Canada

Critically Insufficient4°C+
World
Commitments with this rating fall well outside the fair share range and are not at all consistent with holding warming to below 2°C let alone with the Paris Agreement’s stronger 1.5°C limit. If all government targets were in this range, warming would exceed 4°C.
Highly insufficient< 4°C
World
Commitments with this rating fall outside the fair share range and are not at all consistent with holding warming to below 2°C let alone with the Paris Agreement’s stronger 1.5°C limit. If all government targets were in this range, warming would reach between 3°C and 4°C.
Insufficient< 3°C
World
Commitments with this rating are in the least stringent part of their fair share range and not consistent with holding warming below 2°C let alone with the Paris Agreement’s stronger 1.5°C limit. If all government targets were in this range, warming would reach over 2°C and up to 3°C.
2°C Compatible< 2°C
World
Commitments with this rating are consistent with the 2009 Copenhagen 2°C goal and therefore fall within the country’s fair share range, but are not fully consistent with the Paris Agreement. If all government targets were in this range, warming could be held below, but not well below, 2°C and still be too high to be consistent with the Paris Agreement 1.5°C limit.
1.5°C Paris Agreement Compatible< 1.5°C
World
This rating indicates that a government’s efforts are in the most stringent part of its fair share range: it is consistent with the Paris Agreement’s 1.5°C limit.
Role model<< 1.5°C
World
This rating indicates that a government’s efforts are more ambitious than what is considered a fair contribution: it is more than consistent with the Paris Agreement’s 1.5°C limit.

Global warming potentials

The CAT uses Global Warming Potential (GWP) values from the IPCC’s Fourth Assessment Report (AR4) for all figures and time series. Assessments completed prior to December 2018 (COP24) used GWP values from the IPCC’s Second Assessment Report (SAR).

Historical emissions

Historical emissions data wereobtained from the UNFCCC GHG inventory and cover the period to 2017 (Environment and Climate Change Canada, 2019).

Pledges and targets

Pledges were calculated from historical data obtained from the UNFCCC GHG inventory (Environment and Climate Change Canada, 2019).

For the 2020 target, we calculated the target by excluding LULUCF in the base year (2005) before applying the 17% decrease and then subtracted projected LULUCF accounting contributions for 2020 from the government’s most recent projections (Environment and Climate Change Canada, 2018a). Canada will use the “Reference Level approach” to LULUCF accounting (Environment and Climate Change Canada, 2018a). The forestry sector is projected to provide an accounting contribution of 19-41 MtCO2e in 2020, depending on harvest levels. For comparability between countries, the CAT presents all targets excluding LULUCF.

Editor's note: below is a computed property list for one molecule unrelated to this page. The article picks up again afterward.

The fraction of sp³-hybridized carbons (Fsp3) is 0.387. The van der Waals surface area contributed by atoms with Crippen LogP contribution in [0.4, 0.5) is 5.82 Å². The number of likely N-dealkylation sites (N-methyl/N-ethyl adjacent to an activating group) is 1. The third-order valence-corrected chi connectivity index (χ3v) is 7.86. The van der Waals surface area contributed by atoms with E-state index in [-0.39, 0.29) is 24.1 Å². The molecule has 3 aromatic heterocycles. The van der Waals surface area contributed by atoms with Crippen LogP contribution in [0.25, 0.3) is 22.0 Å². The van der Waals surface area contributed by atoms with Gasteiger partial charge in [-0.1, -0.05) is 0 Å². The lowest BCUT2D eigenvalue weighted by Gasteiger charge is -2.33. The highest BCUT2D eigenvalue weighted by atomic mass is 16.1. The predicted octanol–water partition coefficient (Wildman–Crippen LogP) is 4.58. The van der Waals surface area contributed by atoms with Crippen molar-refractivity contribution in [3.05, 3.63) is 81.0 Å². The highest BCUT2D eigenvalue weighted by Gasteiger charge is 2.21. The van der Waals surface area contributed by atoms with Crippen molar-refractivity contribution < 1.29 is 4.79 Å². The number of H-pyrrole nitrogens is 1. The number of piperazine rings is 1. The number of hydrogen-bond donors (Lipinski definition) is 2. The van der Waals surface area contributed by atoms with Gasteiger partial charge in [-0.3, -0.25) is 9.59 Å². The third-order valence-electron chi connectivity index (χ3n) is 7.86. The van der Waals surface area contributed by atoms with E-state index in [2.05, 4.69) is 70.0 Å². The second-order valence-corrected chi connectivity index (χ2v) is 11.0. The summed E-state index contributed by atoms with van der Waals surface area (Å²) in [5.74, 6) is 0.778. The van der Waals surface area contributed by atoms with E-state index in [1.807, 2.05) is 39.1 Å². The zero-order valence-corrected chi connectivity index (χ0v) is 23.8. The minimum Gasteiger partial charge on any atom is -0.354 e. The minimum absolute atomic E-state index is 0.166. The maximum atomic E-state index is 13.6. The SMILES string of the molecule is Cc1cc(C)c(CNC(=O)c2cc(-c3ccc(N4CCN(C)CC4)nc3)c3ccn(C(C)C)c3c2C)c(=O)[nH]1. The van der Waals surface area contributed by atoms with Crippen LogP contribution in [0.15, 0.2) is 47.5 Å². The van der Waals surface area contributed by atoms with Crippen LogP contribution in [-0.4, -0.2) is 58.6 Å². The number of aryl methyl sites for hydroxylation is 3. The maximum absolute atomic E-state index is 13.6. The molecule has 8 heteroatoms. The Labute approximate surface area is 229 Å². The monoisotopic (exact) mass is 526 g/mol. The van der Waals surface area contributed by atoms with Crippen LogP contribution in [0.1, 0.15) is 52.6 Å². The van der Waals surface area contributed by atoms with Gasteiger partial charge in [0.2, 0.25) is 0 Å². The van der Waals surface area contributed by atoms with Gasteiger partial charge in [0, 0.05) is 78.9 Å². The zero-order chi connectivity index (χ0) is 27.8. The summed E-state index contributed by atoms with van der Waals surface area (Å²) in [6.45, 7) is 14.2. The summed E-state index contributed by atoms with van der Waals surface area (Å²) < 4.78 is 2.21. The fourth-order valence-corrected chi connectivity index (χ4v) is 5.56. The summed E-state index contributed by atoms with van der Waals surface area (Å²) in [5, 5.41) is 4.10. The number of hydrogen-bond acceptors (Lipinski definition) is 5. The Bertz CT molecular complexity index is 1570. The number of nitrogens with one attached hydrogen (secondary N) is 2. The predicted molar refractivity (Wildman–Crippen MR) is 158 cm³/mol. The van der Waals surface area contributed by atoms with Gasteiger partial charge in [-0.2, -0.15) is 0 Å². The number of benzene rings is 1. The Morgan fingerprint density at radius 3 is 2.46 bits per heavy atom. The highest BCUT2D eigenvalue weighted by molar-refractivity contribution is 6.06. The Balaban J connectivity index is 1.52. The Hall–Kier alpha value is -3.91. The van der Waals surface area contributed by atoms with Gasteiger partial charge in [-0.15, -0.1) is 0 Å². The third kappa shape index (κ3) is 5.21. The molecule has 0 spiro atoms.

For the 2030 target, we follow a parallel approach, in which we calculated the target by excluding LULUCF in the base year (2005) before applying the 30% decrease and then subtracted projected LULUCF accounting contributions for 2030 from the government’s most recent projections (Environment and Climate Change Canada, 2018a). Emissions excluding LULUCF were 730 MtCO2e in 2005 and the forestry sector is projected to provide an accounting contribution of 7-46 MtCO2e in 2030. The range reflects different assumptions made about harvest rates.

Current policy projections

The current policy projections from 2018 to 2030 were obtained from the greenhouse gas emission projections updated annually by the Government of Canada which were then harmonised to historical data, as the CAT used the most recent inventory (with 2017 data) and the projections are based on historical data to 2016 (Environment and Climate Change Canada, 2018a). The report presents projections considering future impacts of policy measures enacted as of September 2018 (For details of the policies included, see Table A10 in Annex 1 of the report: Environment and Climate Change Canada, 2018a). The CAT assesses the policies contained in the ‘Reference Case’ under two sets of assumptions: slow growth/low emissions and fast growth/high emissions, reflecting different assumptions about oil and gas prices and GDP growth rate.

Planned policy projections

The planned policy projections from 2018 to 2030 are based on Environment and Climate Change Canada’s “Additional Measures” Case (Environment and Climate Change Canada, 2018a). As with the current policy projections, these figures are harmonised to historical data, as the CAT used the most recent inventory (with 2017 data) and the projections are based on historical data to 2016. This scenario includes the federal carbon pricing backstop, the Clean Fuel Standard and some elements of the Low Carbon Economy Fund (For details of the policies included, see Table A10 in Annex 1 of the report: Environment and Climate Change Canada, 2018a). It also includes 13 MtCO2e of credits from the Western Climate Initiative in 2030.

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